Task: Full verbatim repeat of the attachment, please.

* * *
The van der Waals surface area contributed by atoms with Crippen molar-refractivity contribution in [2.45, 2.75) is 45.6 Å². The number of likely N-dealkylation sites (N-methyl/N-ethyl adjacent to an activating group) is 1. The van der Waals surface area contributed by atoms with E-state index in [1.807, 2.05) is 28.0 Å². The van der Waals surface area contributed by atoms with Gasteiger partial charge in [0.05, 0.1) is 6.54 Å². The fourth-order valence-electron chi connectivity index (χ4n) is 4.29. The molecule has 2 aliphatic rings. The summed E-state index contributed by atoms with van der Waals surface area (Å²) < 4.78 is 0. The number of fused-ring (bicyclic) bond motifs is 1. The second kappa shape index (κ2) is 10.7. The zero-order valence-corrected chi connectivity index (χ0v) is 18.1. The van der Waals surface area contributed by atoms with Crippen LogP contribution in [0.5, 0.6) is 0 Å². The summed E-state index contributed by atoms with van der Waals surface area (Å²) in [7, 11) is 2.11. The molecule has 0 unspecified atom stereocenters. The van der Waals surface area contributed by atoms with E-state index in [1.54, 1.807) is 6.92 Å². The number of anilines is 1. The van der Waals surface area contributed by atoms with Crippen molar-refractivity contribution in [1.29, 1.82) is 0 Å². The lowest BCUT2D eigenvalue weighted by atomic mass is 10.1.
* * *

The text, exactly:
The van der Waals surface area contributed by atoms with Crippen molar-refractivity contribution in [2.45, 2.75) is 45.6 Å². The number of likely N-dealkylation sites (N-methyl/N-ethyl adjacent to an activating group) is 1. The van der Waals surface area contributed by atoms with E-state index in [1.807, 2.05) is 28.0 Å². The van der Waals surface area contributed by atoms with Gasteiger partial charge in [0.05, 0.1) is 6.54 Å². The fourth-order valence-electron chi connectivity index (χ4n) is 4.29. The molecule has 2 aliphatic rings. The summed E-state index contributed by atoms with van der Waals surface area (Å²) < 4.78 is 0. The number of fused-ring (bicyclic) bond motifs is 1. The second kappa shape index (κ2) is 10.7. The zero-order valence-corrected chi connectivity index (χ0v) is 18.1. The van der Waals surface area contributed by atoms with Crippen LogP contribution in [0.5, 0.6) is 0 Å². The summed E-state index contributed by atoms with van der Waals surface area (Å²) in [7, 11) is 2.11. The molecule has 0 unspecified atom stereocenters. The van der Waals surface area contributed by atoms with E-state index in [1.54, 1.807) is 6.92 Å². The number of anilines is 1. The van der Waals surface area contributed by atoms with Crippen molar-refractivity contribution in [1.29, 1.82) is 0 Å². The lowest BCUT2D eigenvalue weighted by atomic mass is 10.1.